6. Inform everyone on case particulars. Every staff member involved with the case should know the particulars before the case begins. All equipment or supplies should be noted and if there are conflicts — such as two cases schedule to use the same arthroscopy equipment at the same time — they should be noted and fixed before the day of surgery.

"If you don't get patients worked through the postoperative area and through the door you can start to get a backup in the OR," says Ms. Stone. "You need to schedule well so you don't get behind. I think it's important for everyone to be educated on how long the process should take so they understand there should be a cataract surgery patient ready to go every 10 minutes or hernia patents ready every hour."

The operating room staff should communicate with the preoperative staff if cases are taking longer than expected or surgeons encounter an issue that will take extra time.

"The postoperative area should also stay in communication with the operating room staff and let them know there is a delay," says Ms. Stone. "The more important thing is to have a person in charge who circulates through the area and carries forward these communications as well as helps things move along more quickly wherever possible."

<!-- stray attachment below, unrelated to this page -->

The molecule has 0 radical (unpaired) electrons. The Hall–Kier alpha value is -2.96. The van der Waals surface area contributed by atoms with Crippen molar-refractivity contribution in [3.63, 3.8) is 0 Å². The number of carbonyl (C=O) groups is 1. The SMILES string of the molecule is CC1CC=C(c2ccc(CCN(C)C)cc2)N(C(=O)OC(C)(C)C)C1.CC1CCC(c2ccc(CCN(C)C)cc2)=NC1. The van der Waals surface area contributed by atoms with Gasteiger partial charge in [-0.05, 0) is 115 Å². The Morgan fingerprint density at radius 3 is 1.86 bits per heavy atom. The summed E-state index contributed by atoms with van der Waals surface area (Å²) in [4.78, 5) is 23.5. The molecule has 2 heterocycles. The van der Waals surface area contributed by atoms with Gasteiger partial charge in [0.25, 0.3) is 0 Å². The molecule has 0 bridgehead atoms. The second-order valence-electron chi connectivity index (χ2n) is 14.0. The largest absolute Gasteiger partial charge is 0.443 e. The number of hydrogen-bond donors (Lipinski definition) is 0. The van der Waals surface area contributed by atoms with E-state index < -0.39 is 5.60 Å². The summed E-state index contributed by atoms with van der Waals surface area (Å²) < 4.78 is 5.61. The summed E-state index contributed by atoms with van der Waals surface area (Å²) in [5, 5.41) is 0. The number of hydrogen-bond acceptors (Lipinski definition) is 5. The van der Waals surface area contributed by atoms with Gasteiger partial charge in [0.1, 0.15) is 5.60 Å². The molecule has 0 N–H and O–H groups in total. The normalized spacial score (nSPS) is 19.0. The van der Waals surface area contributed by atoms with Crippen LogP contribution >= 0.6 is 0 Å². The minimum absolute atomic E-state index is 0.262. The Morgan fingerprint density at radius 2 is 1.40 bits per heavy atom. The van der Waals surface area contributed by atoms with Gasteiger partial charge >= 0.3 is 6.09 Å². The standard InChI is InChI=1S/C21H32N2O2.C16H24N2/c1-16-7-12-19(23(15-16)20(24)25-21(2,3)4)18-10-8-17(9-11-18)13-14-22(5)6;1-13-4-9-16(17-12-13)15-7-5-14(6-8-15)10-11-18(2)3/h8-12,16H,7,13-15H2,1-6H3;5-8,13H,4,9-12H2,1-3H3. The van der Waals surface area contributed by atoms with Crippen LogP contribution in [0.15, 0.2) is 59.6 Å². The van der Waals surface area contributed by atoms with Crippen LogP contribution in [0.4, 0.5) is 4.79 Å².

7. Allow surgeons two rooms if possible. If your surgery center has the ability to coordinate two rooms for a single surgeon so they can go back and forth on short cases such as cataracts and arthroscopies. This system allows staff members to prepare one room while surgeons are performing cases in the other, and then vice versa.

"If you can't have two rooms for one surgeon, you have to turnover cases in the same room," says Ms. Stone. "In that situation, standardizing the process streamlines the surgeries to make things quicker. You should only open the supplies for cases  you really need, and have the surgical tech help clean the room after the cases. Whoever is free should also jump in; nobody is too good to mop the floor."

8. Bring physicians on board with efficiency. Surgeons who regularly perform cases at the hospital are familiar with their schedule, which is often longer and more drawn out than the ASC. Surgeons must understand that to keep the ASC running, moving patients through quickly is imperative, but the care must also be high quality.

"Surgeons must make sure the patients are ready and well educated about the surgery center," says Ms. Stone. "They should have had their EKG or any other tests before coming to the surgery center as well as informed consent so the patients really understand what happens."

Surgeons can also have a set pathway of moving between patients and cases so staff members always know where they are and don't have to go searching for surgeons in between cases.